Can we hear the silence? Scientists settle a centuries-old controversy

Can we really hear the sound of silence? Over the past several centuries, this has sparked widespread debate, and philosophers have reported that humans do not “hear” silence.

However, a new study revealed a surprise. It suggested that a person can perceive that there is silence, just as he can perceive that there is at least a sound. Where he can say that he did not hear any noise, that is, he realized that he was in a silent place, according to the British Daily Mail.

What’s new in the study is that the researchers were able to find evidence that the brain effectively processes silence itself, which they say could explain why humans pay so much attention to “an awkward pause in a conversation, an interesting gap between thunderclaps, or the silence at the end of a musical performance.”

7 magic experiments and tricks

The hypothesis is based on 7 experiments involving 1,000 people, which showed mind tricks that work with sound and silence as well.

As happens in some amateur magic tricks, if someone listens to one continuous electronic note or two separate electronic notes of the same total duration, their brain will trick them into thinking that one note lasts longer.

(expressive from iStock)

In the new study, participants also believed that continuous silence was longer than two separate periods of silence, indicating that the brain processes absolute calm in a similar way to sound.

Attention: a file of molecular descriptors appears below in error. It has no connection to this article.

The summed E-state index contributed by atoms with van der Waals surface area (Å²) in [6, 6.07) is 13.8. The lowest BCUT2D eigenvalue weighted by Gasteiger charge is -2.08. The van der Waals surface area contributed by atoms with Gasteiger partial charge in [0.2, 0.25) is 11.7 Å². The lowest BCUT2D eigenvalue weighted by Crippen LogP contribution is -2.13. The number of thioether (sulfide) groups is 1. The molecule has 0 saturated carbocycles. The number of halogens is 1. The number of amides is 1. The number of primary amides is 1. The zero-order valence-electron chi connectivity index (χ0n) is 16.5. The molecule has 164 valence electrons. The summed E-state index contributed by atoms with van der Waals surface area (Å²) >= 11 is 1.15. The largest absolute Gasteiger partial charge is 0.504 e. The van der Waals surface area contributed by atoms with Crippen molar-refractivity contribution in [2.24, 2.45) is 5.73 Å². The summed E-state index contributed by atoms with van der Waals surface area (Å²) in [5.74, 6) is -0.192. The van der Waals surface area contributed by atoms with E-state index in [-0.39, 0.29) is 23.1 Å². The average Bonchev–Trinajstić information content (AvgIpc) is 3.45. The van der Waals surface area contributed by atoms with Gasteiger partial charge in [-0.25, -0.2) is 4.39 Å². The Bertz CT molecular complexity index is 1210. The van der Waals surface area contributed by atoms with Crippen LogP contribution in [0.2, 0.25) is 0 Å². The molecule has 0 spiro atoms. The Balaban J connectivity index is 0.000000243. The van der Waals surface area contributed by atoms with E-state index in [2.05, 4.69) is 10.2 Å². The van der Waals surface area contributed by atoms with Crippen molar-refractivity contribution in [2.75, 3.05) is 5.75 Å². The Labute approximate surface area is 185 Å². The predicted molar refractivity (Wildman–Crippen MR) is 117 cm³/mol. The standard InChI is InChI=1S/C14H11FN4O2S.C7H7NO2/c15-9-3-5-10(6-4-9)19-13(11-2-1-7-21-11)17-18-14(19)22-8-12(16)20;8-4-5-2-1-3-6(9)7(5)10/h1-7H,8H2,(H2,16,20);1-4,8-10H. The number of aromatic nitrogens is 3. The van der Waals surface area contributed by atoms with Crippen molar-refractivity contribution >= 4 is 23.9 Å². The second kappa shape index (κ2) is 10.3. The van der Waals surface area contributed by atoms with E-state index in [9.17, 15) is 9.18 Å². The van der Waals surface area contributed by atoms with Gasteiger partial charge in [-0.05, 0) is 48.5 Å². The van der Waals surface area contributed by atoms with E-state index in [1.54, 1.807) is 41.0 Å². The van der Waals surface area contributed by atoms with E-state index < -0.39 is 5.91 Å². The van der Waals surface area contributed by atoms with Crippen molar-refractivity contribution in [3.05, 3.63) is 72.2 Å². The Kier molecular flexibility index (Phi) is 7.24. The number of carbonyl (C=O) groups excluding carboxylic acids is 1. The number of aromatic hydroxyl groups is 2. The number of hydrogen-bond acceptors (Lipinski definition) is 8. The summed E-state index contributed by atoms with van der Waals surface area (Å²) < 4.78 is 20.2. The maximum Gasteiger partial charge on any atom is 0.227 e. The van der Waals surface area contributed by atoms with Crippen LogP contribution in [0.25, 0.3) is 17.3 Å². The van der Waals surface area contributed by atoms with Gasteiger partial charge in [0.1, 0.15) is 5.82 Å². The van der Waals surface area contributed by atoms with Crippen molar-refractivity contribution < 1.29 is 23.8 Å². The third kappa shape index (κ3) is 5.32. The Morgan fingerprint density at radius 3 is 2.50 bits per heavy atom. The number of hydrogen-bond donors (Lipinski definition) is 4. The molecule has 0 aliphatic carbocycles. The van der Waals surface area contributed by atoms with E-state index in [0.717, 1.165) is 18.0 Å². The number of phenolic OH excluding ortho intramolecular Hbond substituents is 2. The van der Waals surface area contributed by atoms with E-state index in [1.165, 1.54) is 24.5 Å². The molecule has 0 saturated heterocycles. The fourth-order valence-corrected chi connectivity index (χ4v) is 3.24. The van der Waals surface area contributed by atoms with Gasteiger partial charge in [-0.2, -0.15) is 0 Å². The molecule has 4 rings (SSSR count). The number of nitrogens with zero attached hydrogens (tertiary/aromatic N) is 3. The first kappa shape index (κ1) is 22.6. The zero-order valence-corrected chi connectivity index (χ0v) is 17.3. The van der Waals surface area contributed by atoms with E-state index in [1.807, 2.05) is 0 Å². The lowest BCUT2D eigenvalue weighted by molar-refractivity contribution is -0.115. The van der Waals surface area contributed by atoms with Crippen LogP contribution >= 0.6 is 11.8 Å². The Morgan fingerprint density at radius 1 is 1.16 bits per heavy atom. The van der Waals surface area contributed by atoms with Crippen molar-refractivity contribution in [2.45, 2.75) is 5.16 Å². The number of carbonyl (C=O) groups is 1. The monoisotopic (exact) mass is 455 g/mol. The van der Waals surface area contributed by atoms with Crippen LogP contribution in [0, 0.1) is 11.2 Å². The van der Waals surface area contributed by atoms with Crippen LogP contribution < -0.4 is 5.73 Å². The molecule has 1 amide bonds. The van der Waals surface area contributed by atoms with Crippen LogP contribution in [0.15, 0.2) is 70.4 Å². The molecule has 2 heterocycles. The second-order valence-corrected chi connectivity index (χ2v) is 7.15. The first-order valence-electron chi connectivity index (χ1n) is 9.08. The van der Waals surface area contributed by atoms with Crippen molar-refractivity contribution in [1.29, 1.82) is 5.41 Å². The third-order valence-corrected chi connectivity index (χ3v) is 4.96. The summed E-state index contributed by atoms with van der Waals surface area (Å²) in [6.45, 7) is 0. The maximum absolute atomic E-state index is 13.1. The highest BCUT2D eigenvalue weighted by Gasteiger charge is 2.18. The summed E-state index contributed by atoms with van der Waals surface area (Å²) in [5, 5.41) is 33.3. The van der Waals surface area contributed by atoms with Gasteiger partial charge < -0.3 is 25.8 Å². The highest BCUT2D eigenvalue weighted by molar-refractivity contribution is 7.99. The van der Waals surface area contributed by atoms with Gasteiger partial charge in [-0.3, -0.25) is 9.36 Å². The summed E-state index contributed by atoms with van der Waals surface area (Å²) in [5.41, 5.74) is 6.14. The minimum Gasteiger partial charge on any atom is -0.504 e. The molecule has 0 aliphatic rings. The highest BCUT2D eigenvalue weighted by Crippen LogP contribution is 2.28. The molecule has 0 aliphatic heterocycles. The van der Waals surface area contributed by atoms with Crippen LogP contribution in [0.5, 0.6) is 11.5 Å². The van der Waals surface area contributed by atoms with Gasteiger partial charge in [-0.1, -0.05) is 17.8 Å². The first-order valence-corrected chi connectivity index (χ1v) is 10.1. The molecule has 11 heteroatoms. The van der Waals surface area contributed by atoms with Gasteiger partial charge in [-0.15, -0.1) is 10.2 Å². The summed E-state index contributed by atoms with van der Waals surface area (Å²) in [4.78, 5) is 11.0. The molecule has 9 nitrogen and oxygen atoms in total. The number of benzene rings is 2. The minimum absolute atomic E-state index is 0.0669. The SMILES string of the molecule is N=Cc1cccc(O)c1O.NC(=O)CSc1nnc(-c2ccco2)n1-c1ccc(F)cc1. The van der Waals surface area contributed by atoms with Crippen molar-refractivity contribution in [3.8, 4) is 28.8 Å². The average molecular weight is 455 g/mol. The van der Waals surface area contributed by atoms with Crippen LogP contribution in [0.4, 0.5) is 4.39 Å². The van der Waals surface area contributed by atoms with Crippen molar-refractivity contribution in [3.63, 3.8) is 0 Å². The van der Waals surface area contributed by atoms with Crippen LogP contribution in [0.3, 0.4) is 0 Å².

Chase Firestone, the study’s lead author from Johns Hopkins University in the US, said, “One of the reasons the phrase the sound of silence is so convincing is that it is paradoxical, as silence is the absence of sound.”

Single and double silence

The study, published in the Proceedings of the National Academy of Sciences, played participants’ single and paired silences against the background noise of either a train, a crowded restaurant, a bustling market, a playground, or random noise. Participants estimated that a single silence was longer than two separate silences when asked to compare, just as they do with sounds.

The illusion also worked when participants were asked to press a key to see how long the silence lasted, as well as when they simply compared it.

(expressive from iStock)

(expressive from iStock)

The researchers demonstrated that it was not surprising that the two silences were broken by noise affecting the judgment of the participants by repeating the experiment with the noise of a chirping bird during the long silence.

They also repeatedly detected two electronic tones that were judged to have a larger gap between them when played silently than when played between other sounds, indicating that the participants’ brains actively perceive silence.

The expected disappearance of the sound

Because everyday sounds in real life are a cacophony and there is seldom complete silence, the researchers judged how participants reacted when individual noises were silent.

When a high-pitched organ and a low growling engine are played at the same time, one of these sounds will quiet down several times. When the sound that had not previously stopped was removed, the participants perceived it to be silent for a longer period of time than when the expected sound had disappeared.

audio illusions

The researchers concluded that the group of audio illusions shows how stable the human brain is in perceiving silence.

“The kinds of illusions and effects that seem to be unique to auditory processing of sound are also obtained with silence, which suggests that we really do hear the absence of sound,” said co-author Ian Phillips, from Johns Hopkins University.

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